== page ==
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Making Sense of Hypusine

 

February 27, 2007 

In 1981, NIDCR scientist Dr. Myung Hee Park noticed formation of a novel polyamine-derived amino acid in one specific protein from human peripheral lymphocytes, a type of immune cell.  After much investigation, Park and her colleagues identified it as a unique amino acid called hypusine.  Hypusine is produced by all eukaryotes but intriguingly occurs only in one protein known as eukaryotic translation initiation factor 5A (eIF5A).  What has fascinated Park and other biochemists is that, despite billions of years of human evolution and all of the tens of thousands of proteins produced in the body, two enzymes still dutifully modify exclusively the eIF5A precursor to activate this protein. As they have noted, eIF5A and its hypusine modification are essential for proliferation of mammalian cells. The first enzyme modifies a lysine residue to form deoxyhypusine in the intermediate eIF5A protein.  Then a second enzyme called deoxyhypusine hydroxylase (DOHH) adds a hydroxyl group to the deoxyhypusine residue to form hypusine.  Now, Park and her NIDCR colleagues have published online in the Journal of Biological Chemistry the structural basis of the specificity of the DOHH-eIF5A interaction.  They defined the specific amino acid residues of DOHH that are critical for binding the deoxyhypusine-containing eIF5A and suggest a structural model for this interaction.  Still to be determined is the precise function of eIF5A and its mode of action in eukaryotic translation and cell proliferation.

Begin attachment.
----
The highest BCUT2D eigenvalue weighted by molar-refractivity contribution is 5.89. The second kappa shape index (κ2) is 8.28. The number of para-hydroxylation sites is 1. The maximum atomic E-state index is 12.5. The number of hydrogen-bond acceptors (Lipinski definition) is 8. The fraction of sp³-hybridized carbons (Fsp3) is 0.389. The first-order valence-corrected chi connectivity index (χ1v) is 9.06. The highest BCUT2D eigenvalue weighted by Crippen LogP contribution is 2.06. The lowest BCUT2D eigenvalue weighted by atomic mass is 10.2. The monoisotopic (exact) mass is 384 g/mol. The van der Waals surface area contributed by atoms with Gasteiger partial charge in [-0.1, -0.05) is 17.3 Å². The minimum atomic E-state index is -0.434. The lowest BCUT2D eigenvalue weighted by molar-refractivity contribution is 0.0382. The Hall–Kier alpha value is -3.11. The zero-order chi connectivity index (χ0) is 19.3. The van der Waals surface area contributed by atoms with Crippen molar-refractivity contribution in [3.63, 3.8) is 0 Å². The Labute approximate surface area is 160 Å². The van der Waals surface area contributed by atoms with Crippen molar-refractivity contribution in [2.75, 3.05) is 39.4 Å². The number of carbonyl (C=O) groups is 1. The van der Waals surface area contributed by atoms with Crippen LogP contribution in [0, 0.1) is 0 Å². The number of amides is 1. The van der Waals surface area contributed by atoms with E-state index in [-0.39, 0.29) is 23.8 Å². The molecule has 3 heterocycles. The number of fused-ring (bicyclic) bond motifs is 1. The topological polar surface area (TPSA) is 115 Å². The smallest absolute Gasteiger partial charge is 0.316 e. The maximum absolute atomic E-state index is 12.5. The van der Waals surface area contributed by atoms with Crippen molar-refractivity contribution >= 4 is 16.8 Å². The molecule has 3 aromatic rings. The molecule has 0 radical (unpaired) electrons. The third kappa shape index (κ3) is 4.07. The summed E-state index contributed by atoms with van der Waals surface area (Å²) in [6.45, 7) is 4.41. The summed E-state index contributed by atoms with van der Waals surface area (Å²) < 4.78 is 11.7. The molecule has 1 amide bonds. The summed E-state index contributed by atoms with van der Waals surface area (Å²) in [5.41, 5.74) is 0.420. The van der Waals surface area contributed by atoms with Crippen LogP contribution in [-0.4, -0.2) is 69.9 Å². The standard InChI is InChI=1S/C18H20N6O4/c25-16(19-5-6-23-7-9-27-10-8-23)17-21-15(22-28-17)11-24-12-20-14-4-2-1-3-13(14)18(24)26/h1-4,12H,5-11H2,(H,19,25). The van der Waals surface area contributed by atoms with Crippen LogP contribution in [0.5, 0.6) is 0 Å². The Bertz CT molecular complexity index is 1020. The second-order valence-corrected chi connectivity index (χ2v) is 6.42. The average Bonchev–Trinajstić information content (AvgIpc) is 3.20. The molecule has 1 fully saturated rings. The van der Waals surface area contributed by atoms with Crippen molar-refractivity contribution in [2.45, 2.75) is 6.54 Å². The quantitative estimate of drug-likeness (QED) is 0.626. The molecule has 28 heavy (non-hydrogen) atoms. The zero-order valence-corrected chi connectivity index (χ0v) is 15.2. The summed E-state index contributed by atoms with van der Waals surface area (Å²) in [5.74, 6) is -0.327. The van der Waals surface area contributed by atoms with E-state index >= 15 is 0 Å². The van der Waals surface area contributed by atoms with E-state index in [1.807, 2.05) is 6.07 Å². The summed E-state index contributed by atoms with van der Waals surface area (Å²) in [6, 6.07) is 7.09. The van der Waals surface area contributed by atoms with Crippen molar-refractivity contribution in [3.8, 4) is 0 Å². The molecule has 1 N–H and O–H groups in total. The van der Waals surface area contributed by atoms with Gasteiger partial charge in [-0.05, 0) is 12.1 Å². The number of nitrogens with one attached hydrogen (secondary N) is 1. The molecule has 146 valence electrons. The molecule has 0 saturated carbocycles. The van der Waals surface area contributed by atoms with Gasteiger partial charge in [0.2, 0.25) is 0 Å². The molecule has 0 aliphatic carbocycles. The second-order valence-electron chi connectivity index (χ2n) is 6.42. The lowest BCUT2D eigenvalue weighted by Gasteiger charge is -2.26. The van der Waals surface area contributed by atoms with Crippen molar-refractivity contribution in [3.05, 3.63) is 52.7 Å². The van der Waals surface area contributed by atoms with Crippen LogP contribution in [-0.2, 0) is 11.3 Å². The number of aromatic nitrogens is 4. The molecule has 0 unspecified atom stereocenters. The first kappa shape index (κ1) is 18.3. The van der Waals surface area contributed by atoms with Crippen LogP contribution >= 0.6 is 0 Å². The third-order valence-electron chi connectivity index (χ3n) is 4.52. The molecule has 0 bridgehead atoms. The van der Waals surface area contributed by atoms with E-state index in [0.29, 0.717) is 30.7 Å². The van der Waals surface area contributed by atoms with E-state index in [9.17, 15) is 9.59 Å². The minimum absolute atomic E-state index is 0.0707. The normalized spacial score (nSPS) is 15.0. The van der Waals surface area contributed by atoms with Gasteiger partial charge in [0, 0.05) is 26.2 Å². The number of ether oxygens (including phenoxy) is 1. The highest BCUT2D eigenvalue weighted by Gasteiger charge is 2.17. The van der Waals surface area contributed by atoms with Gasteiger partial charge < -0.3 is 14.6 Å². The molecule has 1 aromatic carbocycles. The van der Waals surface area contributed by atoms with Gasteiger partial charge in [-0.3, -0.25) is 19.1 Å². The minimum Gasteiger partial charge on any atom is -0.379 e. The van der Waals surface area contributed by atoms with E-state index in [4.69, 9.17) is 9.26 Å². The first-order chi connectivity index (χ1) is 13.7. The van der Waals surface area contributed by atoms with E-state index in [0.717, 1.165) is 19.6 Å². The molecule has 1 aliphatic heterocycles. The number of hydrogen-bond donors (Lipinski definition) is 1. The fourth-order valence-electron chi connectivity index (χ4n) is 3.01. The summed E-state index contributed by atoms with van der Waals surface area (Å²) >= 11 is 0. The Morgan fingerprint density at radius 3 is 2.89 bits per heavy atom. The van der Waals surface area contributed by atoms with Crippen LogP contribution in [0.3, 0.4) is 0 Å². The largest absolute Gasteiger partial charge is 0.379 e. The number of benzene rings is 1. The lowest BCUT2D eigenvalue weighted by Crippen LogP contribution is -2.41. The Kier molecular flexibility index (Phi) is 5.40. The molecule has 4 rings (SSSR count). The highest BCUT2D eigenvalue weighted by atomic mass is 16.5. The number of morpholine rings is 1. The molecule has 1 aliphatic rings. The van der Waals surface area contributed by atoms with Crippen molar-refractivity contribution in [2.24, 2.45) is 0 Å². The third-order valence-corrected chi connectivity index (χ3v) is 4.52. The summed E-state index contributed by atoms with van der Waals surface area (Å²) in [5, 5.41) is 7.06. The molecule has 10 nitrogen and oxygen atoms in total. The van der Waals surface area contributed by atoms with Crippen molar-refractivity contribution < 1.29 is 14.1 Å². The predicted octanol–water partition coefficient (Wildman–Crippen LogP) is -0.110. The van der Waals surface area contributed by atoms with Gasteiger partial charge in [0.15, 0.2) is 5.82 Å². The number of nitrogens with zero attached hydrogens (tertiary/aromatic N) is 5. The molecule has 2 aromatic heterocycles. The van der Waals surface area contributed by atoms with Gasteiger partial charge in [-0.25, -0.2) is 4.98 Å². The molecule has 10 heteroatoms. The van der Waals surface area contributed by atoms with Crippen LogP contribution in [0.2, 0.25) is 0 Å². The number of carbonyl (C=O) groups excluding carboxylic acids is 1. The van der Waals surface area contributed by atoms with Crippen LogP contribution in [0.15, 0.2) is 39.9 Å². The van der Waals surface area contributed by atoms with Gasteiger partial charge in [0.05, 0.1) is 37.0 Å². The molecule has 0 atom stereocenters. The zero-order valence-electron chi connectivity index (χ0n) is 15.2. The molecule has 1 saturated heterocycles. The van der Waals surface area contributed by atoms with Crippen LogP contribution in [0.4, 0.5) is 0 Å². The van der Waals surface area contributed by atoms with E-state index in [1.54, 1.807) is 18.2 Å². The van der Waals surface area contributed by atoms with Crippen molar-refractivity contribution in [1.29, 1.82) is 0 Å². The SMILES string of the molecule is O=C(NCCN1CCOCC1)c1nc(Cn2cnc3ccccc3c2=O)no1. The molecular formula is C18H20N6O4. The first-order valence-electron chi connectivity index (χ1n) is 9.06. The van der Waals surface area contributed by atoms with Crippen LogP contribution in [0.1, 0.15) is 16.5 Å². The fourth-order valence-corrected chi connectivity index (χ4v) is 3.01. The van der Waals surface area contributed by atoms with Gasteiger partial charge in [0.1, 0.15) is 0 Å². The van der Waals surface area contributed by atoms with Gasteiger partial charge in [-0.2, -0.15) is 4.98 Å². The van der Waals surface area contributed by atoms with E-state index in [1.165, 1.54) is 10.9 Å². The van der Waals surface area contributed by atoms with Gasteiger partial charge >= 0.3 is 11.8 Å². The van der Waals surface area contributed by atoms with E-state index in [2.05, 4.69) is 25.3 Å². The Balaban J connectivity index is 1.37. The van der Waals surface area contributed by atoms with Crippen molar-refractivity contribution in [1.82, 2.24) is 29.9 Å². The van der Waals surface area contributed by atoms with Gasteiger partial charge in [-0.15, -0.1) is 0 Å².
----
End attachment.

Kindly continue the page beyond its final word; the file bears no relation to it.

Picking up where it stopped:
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This page last updated: February 26, 2014